I finally did not accelerate the timer when inside the toolbar. A 1/50th second is sufficient for most applications. You can always modify the period in the class’ Open event.

To use, drag in the left pane of the IDE, and then drag over the window. Add the extra events like you would with any other control.

I intentionally created it in 2017R2.1, so it should be compatible with all versions.

Enjoy :slight_smile:

ToolbarWithMouseMove.xojo_binary_code.zip

[quote=466522:@Michel Bujardet]It is Sunday, I like a programming challenge, and programming is better than crossword puzzles…

Here is a toolbar with MouseMove, MouseEnter, and MouseExit, based on the principles I outlined above.

I finally did not accelerate the timer when inside the toolbar. A 1/50th second is sufficient for most applications. You can always modify the period in the class’ Open event.

To use, drag in the left pane of the IDE, and then drag over the window. Add the extra events like you would with any other control.

I intentionally created it in 2017R2.1, so it should be compatible with all versions.

Enjoy :slight_smile:

ToolbarWithMouseMove.xojo_binary_code.zip[/quote]

Thank you Michel, this was very generous of you to put this together for us.

Now that it’s Sunday, looks like I get to play with a new shiny widget :slight_smile:

All the best and thanks again!

Thank you again @Michel Bujardet. I recently spent some time implementing your ideas from the code you wrote into a project.

In the end, because I still wanted to be able to use the Toolbar designer in the IDE, as opposed to dynamically assigning the buttons at runtime to the Object/Super class you defined. I just added the Timer to the Open Event of the Window containing the Toolbar (the logic has to track the whole area of the Window anyway).

// add to Open Event of Window with an assigned Toolbar // use this method to have the Toolbar button hover text displayed in a custom Statusbar Canvas Self.TimerMouseMove = New Timer AddHandler Self.TimerMouseMove.Action, AddressOf Self.TimerMouseMove_Action Self.TimerMouseMove.Period = 200 Self.TimerMouseMove.RunMode = Timer.RunModes.Multiple
The following is the Timer logic, which calls a Method (MainToolbarHoverTextShow) that locates my particular buttons.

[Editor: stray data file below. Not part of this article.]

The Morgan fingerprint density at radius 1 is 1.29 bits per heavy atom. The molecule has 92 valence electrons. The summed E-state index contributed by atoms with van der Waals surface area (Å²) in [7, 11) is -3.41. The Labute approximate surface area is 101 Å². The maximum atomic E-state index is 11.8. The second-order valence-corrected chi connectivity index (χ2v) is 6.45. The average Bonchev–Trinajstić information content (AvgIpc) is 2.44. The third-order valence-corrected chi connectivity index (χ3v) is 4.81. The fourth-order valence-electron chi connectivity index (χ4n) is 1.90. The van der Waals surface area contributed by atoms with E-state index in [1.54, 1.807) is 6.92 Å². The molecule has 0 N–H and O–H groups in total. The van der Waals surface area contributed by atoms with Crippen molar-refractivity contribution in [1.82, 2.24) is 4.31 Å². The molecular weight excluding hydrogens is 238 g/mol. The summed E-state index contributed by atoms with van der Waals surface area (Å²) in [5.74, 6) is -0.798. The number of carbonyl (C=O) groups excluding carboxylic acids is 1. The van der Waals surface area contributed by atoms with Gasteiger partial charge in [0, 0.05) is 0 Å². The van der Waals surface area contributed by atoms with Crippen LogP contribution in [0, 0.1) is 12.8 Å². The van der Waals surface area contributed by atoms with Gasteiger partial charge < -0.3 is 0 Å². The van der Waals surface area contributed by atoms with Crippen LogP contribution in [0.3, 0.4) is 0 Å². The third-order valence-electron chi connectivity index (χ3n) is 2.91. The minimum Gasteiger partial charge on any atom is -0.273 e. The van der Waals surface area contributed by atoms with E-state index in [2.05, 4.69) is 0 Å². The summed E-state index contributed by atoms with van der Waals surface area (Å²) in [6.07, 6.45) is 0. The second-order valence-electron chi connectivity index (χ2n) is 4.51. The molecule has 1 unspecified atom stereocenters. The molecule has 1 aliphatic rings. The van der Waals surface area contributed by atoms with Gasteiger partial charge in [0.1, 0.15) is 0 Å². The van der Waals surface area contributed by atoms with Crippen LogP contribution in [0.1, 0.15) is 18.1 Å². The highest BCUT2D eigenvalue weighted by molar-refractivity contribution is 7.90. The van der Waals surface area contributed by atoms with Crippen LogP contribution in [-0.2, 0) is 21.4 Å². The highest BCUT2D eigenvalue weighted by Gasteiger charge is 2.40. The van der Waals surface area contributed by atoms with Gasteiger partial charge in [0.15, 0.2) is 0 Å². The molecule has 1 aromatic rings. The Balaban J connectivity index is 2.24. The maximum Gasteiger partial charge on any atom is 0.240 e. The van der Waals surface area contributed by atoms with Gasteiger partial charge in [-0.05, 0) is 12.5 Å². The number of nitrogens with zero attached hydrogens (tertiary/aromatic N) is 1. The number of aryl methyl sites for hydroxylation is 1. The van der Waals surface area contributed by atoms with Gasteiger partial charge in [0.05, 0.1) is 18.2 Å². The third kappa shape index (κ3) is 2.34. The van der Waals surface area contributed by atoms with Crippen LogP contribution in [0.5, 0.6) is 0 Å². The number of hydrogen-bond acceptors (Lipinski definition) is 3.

[code]Private Sub TimerMouseMove_Action(sender As Timer)
If Self.mainToolbar.Visible Then
#If TargetWindows
Var titleBottom As Int32 = 51 // fixed height of Windows Titlebar + MenuBar
Var toolbarBottom As Int32 = Self.TrueWindow.Top - Self.TrueWindow.bounds.Top
Var x As Int32 = System.MouseX - Self.TrueWindow.Left
Var y As Int32 = System.MouseY - Self.TrueWindow.Bounds.Top
#Else
Var titleBottom As Int32
Var toolbarBottom As Int32
Var x As Int32 = System.MouseX - Self.TrueWindow.Left
Var y As Int32
If Self.FullScreen Then
// in macOS Fullscreen mode, the Toolbar positioning behaves differently
titleBottom = 0
toolbarBottom = 63
y = System.MouseY
Else
// regular Window mode
titleBottom = 25 // fixed height of macOS Titlebar
toolbarBottom = Self.TrueWindow.Top - Self.TrueWindow.bounds.Top
y = System.MouseY - Self.TrueWindow.Bounds.Top
End If
#EndIf
Static previousX As Int32
Static previousY As Int32

If (x <> previousX Or y <> previousY) Then
  // only call Method to show text when mouse is in the Toolbar area above the main Window area
  If x >= 0 And x <= Self.TrueWindow.Width And y >= titleBottom And y <= toolbarBottom Then
    // following is a custom method that tracks location of my Toolbar buttons
    // and sends the appropriate text to the custom statusbar to show
    // note: only the "x" parameter is used in the following method, but
    // "y" was helpful debugging the vertical constraints of the Toolbar
    Self.MainToolbarHoverTextShow(x, y)
  Else
    // remove text from Statusbar or revert to previously shown static message
    Self.mainStatusBar.ResetToPrevious
  End If
End If

previousX = x
previousY = y

Else
sender.RunMode = Timer.RunModes.Off
End If
End Sub
[/code]
Inside MainToolbarHoverTextShow, the hover text (not the Tooltip property) associated with each of those buttons is then sent to my statusbar.
In the end, this gave me the ability to show extended information in my statusbar while hovering over specific buttons.

Hopefully this macOS/Windows Timer logic is also helpful to others. Thanks.

@Scott_Cadillac & @Michel_Bujardet : I played around with the Toolbar, and actually there is a way to subclass the Toolbar and be able to use the editor, and keeping everything contained.

  1. Add a Toolbar to your Window
  2. Right-click the Toolbar and select “New Subclass”
  3. You can edit the super class with the Editor (and it will show up in the subclass), and you can customise the subclass to your hearts content.